Mozilla accuses FCC of abdicating its role, ignoring comments in net neutrality lawsuit

Legal battle #433 over Pai's push to kill off rules

Mozilla has filed its legal brief against the Federal Communications Commission (FCC), accusing the telecoms regulator of abdicating its role, ignoring public comments and failing to understand how the internet actually works.

The lawsuit is one of several ranged against the FCC for its controversial decision to tear up existing net neutrality rules. But while other lawsuits are based on the FCC's authority or relatively arcane legal issues, Mozilla's case is blunter: the FCC is doing a terrible job.

"For the first time in the history of the public internet, the FCC has disavowed interest and authority to protect users from ISPs, who have both the incentives and means to interfere with how we access online content," the organization argued in a blog post on Monday.

"The FCC needs to accept statutory responsibility in protecting those user rights - a responsibility that every previous FCC has supported until now," it argues, continuing: "That's why we’re suing to stop them from abdicating their regulatory role in protecting the qualities that have made the internet the most important communications platform in history."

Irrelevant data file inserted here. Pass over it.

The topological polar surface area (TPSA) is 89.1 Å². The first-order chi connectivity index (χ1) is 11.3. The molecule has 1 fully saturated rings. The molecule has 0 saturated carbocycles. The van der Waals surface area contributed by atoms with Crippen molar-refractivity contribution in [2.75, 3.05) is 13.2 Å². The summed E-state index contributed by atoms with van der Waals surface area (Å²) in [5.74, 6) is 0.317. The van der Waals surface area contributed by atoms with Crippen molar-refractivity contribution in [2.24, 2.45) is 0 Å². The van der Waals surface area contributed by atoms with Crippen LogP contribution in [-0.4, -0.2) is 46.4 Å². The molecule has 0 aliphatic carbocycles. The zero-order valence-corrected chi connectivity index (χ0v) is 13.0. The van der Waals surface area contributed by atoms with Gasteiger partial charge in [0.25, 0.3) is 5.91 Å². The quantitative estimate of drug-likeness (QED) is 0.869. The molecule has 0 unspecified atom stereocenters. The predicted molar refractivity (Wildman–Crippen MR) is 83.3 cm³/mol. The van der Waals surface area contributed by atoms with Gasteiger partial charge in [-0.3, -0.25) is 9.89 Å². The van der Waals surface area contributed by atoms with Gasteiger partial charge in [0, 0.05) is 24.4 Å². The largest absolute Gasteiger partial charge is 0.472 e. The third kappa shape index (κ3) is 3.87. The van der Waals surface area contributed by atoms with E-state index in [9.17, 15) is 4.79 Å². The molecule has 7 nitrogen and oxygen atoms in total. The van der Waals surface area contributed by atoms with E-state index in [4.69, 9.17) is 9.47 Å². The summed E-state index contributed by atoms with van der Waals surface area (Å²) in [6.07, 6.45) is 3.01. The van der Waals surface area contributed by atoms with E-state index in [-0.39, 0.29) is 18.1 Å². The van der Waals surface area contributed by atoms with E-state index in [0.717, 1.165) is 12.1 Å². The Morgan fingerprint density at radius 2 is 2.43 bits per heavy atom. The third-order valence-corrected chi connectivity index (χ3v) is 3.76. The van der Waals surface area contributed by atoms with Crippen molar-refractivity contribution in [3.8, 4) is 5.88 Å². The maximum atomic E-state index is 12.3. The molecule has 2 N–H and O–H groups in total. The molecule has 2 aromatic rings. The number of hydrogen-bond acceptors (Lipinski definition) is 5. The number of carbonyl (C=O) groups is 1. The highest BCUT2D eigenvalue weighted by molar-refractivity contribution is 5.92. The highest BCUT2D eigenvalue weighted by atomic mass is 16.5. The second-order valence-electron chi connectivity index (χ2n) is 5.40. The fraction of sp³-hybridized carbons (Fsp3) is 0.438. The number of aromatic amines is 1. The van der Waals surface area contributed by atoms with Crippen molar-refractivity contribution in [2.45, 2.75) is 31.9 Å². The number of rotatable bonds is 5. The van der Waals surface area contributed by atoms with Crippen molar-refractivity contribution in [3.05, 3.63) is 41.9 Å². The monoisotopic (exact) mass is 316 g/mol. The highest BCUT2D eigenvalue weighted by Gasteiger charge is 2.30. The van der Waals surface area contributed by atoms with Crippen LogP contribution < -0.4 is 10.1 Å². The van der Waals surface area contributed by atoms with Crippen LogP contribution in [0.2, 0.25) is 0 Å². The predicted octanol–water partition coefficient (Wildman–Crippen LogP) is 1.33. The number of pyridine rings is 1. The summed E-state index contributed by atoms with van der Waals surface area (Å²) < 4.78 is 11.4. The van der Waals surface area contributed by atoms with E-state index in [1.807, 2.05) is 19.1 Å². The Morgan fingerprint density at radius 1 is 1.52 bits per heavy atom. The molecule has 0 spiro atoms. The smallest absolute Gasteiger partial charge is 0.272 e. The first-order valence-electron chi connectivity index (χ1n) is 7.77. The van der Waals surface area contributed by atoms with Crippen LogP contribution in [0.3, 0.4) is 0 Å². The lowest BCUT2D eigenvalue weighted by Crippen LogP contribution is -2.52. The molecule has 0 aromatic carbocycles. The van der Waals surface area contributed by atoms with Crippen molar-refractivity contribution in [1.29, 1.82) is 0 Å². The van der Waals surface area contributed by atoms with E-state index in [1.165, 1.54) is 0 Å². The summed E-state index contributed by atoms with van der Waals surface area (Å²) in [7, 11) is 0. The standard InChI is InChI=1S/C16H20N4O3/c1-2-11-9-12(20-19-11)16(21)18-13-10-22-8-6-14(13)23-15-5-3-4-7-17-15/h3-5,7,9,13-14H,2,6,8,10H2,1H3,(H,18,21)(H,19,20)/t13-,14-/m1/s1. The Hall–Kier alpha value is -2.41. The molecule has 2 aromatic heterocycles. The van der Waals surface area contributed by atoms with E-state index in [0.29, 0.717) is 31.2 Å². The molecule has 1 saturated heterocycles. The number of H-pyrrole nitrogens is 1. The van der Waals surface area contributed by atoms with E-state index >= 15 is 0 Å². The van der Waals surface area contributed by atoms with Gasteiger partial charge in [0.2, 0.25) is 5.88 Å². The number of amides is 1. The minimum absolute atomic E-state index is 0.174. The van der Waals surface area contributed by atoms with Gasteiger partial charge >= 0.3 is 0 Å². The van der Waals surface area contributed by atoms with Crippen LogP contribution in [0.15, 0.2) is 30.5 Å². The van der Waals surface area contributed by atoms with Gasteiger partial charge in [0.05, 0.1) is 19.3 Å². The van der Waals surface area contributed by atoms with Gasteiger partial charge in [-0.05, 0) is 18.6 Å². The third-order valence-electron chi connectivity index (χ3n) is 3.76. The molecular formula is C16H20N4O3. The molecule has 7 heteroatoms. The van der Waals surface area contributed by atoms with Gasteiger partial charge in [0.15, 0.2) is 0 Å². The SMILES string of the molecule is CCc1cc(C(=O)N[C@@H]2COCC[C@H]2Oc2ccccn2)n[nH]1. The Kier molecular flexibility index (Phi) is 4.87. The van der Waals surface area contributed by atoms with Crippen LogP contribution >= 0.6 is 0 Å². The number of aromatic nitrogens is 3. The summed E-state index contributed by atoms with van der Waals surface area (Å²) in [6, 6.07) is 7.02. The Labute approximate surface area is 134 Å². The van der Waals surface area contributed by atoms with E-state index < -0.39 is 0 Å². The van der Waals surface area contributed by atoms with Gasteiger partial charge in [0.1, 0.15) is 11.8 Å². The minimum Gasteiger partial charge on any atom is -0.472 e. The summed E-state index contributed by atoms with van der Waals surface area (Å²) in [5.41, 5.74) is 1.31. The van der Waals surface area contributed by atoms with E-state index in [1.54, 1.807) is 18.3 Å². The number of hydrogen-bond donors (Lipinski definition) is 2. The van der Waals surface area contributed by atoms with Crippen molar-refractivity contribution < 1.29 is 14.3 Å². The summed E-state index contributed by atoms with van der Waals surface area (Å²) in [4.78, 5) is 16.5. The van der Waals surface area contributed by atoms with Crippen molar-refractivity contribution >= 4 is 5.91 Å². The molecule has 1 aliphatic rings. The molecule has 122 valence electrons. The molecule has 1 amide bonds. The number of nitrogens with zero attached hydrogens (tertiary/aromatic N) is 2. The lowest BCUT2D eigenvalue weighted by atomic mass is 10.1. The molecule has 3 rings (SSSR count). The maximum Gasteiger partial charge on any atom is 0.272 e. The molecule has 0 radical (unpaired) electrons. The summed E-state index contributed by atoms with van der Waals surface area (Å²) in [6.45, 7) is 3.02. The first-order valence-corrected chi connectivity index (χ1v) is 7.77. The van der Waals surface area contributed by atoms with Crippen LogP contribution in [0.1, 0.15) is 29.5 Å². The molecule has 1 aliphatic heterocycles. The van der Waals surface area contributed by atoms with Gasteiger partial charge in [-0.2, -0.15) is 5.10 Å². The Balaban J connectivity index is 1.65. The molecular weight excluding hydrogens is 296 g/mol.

The full legal brief has not yet been published but Mozilla characterizes it in the form of three main arguments:

  • The order to scrap existing net neutrality rules "fundamentally mischaracterizes how internet access works" – by effectively arguing that it is not possible for an ISP to provide website access without some degree of interference. Nonsense, says Mozilla.
  • The FCC has "completely renounced" its critical role of enforcer, Mozilla claims. Its latest order shoves internet access issues over to the FTC – which has itself been subject to a legal challenge that it doesn't have authority. Mozilla says only Congress can do that – not a regulator itself.
  • The FCC failed to carry out a "reasoned decision making" process by "ignoring much of the public record as well as their own data showing that consumers lack competitive choices for internet access." There is no shortage of evidence that the public comment process was a farce of the highest order, or that the internet access market in the US is a mess.

In addition to its filing, a number of other tech organizations will be filing support briefs on behalf of Mozilla, it said.

Mozilla says the reason for its lawsuit is to "defend users’ access to the internet without interference from gatekeepers" and argues that it is "imperative that all internet traffic be treated equally, without discrimination against content or type of traffic."

The case – 18-1051 [PDF] in front the Washington DC Court of Appeals – should proceed to oral arguments some time in November with a decision likely in early 2019. ®

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